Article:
COVID-19: The latest at Chatham’s schools


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There have been 205 cumulative cases of COVID-19 reported to Chatham County Schools since Aug. 23, according to the district’s case dashboard, making up under 2% of the district’s total population. There are 11 active cases.

CCS has only had one cluster — defined as five or more cases that are epidemiologically related within a 14-day window — at Chatham Central High School, reported during the second week of classes. A second cluster at Northwood was included in the state health department’s child care and school settings report two weeks ago, but it was later deemed to be erroneous and removed.

After a few months of rising cases of COVID-19 among young people in the state and county, the low number of clusters — and of associated cases — at CCS during that time suggests the safety mitigation strategies in place at the district are preventing community spread. The CCS Board of Education again voted to require universal masking on all its campuses at its Sept. 13 meeting, in accordance with state legislation requiring school boards to vote monthly on face mask requirements.

The board meets next Monday, Oct. 11, when it will presumably vote on the mandate again.

Most of North Carolina’s 115 school districts require face masks to be worn indoors, but as of Oct. 5, five have made masking optional. On Monday, the Harnett County school board affirmed their decision from last month to make masks optional, effective Tuesday.

“Masking is slowing the spread of COVID,” Chatham County Public Health Director Mike Zelek, who has repeatedly supported the district’s mask mandate, said at that meeting. “They not only slow the spread of COVID, they keep kids in the classroom.”

There haven’t been any clusters reported among the county’s public charter schools — Willow Oak Montessori, Woods Charter School and Chatham Charter School — in the state report. Each school also has an indoor mask mandate, and Woods and Chatham Charter have COVID-19 trackers on their websites.

At CCS, officials have stressed since before the start of the school year that universal indoor masking — done properly, with the right type of mask covering both a person’s mouth and nose — would play a huge role in allowing in-person classes and activities to continue.

“We’re confident that we can at least get school started — support our staff, give our teachers a safe place, give our kids as normal a place as possible,” Superintendent Anthony Jackson said of the district’s universal mask recommendation on Aug. 5, “with the exception of one thing: they will have to wear a face covering.”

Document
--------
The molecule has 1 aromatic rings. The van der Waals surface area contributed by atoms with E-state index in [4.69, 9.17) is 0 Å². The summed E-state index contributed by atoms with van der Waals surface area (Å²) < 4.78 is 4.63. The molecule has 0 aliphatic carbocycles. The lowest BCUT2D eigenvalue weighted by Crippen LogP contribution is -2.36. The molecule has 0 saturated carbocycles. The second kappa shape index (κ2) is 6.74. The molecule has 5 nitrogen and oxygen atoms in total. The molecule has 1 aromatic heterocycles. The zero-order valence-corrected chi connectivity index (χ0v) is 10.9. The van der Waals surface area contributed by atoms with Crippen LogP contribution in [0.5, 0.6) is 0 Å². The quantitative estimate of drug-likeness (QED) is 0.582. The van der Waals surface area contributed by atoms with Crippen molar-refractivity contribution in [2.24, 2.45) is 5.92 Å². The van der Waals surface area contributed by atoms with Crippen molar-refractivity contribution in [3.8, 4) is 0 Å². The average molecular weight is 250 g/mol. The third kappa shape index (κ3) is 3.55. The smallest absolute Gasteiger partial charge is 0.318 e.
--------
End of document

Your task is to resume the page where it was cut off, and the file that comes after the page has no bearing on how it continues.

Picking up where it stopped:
Where can I find data on district cases?

The district updates its weekly case reports, including any clusters, on its website daily, and post finalized and archived reports by the end of the business day every Friday. Last year, the district reported minimal clusters, suggesting that cases present in school buildings were the result of community spread and not school spread. Health experts have long cited masking as an important mitigation strategy in preventing such school spread.

CCS’s reports will be posted at Here are the active case counts each week from the archived reports:

• Aug. 16-27: 56 cases

• Aug. 30-Sept. 5: 38 cases, 1 cluster

• Sept. 6-12: 31 cases

• Sept. 13-17: 28 cases

• Sept. 20-26: 26 cases

• Sept. 27-Oct. 3: 27 cases

More on COVID-19 protocol

Universal indoor masking “with fidelity” (the proper type of mask, worn over mouth and nose) is required at all the district’s campuses, regardless of vaccination status. As of now, masks are optional outdoors. Additionally, the district requires 3 feet of social distance.

Under new state guidance introduced this fall, schools no longer need to do symptom screenings for students and staff at the beginning of a school day. Disinfecting and cleaning processes — formed in conjunction with the Chatham County Public Health Department and the district’s supplier of custodial supplies — include daily cleaning of touch surfaces, cleaning of buses after morning and afternoon routes and frequent cleaning of main offices, reception areas and restrooms in schools.

State guidelines for quarantines say that if a student tests positive for COVID-19 but was masked, CCS will not enforce a two-week quarantine period for students potentially exposed to that student — so long as those students were also masked. If a student is determined to be a close contact, the quarantine period is 10 days. Vaccinated teachers don’t have to quarantine.

The district defines a close contact as someone “within 3 to 6 feet of an infected person and incorrect mask use.”

What guidance is the district using to make COVID-19 decisions?

District officials have previously cited the state’s K-12 StrongSchoolsNC Public Health Toolkit as its primary guidance. Officials also consider recommendations from the CDC, Chatham County Public Health Department and Duke University’s ABC Science Collaborative in making decisions. So far, policies have followed such recommendations.

For more information, view the district’s coronavirus webpage at

Reporter Hannah McClellan can be reached at or on Twitter at @HannerMcClellan.